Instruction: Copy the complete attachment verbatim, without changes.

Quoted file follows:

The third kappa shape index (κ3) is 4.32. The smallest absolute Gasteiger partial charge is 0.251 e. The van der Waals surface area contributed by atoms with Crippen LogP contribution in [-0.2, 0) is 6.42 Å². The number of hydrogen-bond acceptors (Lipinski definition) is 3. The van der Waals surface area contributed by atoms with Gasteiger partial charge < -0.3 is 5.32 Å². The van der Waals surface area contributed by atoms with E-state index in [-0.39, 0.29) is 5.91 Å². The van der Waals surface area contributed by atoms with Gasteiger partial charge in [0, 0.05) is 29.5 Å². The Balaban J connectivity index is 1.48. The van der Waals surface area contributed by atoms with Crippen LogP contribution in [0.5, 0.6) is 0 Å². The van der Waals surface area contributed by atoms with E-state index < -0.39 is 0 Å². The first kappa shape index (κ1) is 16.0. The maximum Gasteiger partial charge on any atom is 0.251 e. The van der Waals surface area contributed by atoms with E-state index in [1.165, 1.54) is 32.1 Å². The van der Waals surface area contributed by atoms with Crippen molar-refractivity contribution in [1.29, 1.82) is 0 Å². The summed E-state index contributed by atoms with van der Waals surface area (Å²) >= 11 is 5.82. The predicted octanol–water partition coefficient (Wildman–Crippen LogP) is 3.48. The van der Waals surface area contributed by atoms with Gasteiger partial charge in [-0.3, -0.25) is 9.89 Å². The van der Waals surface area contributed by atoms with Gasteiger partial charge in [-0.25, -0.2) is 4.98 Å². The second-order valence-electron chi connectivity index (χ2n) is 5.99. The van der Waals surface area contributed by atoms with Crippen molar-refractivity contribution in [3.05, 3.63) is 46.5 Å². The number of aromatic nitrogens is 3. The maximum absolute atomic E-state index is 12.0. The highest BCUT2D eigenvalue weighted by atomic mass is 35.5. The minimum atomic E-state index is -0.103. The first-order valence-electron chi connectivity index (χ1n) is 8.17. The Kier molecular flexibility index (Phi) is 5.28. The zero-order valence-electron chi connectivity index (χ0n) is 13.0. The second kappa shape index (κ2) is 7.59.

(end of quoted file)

The third kappa shape index (κ3) is 4.32. The smallest absolute Gasteiger partial charge is 0.251 e. The van der Waals surface area contributed by atoms with Crippen LogP contribution in [-0.2, 0) is 6.42 Å². The number of hydrogen-bond acceptors (Lipinski definition) is 3. The van der Waals surface area contributed by atoms with Gasteiger partial charge < -0.3 is 5.32 Å². The van der Waals surface area contributed by atoms with E-state index in [-0.39, 0.29) is 5.91 Å². The van der Waals surface area contributed by atoms with Gasteiger partial charge in [0, 0.05) is 29.5 Å². The Balaban J connectivity index is 1.48. The van der Waals surface area contributed by atoms with Crippen LogP contribution in [0.5, 0.6) is 0 Å². The van der Waals surface area contributed by atoms with E-state index < -0.39 is 0 Å². The first kappa shape index (κ1) is 16.0. The maximum Gasteiger partial charge on any atom is 0.251 e. The van der Waals surface area contributed by atoms with E-state index in [1.165, 1.54) is 32.1 Å². The van der Waals surface area contributed by atoms with Crippen molar-refractivity contribution in [1.29, 1.82) is 0 Å². The summed E-state index contributed by atoms with van der Waals surface area (Å²) >= 11 is 5.82. The predicted octanol–water partition coefficient (Wildman–Crippen LogP) is 3.48. The van der Waals surface area contributed by atoms with Gasteiger partial charge in [-0.3, -0.25) is 9.89 Å². The van der Waals surface area contributed by atoms with Gasteiger partial charge in [-0.25, -0.2) is 4.98 Å². The second-order valence-electron chi connectivity index (χ2n) is 5.99. The van der Waals surface area contributed by atoms with Crippen molar-refractivity contribution in [3.05, 3.63) is 46.5 Å². The number of aromatic nitrogens is 3. The maximum absolute atomic E-state index is 12.0. The highest BCUT2D eigenvalue weighted by atomic mass is 35.5. The minimum atomic E-state index is -0.103. The first-order valence-electron chi connectivity index (χ1n) is 8.17. The Kier molecular flexibility index (Phi) is 5.28. The zero-order valence-electron chi connectivity index (χ0n) is 13.0. The second kappa shape index (κ2) is 7.59.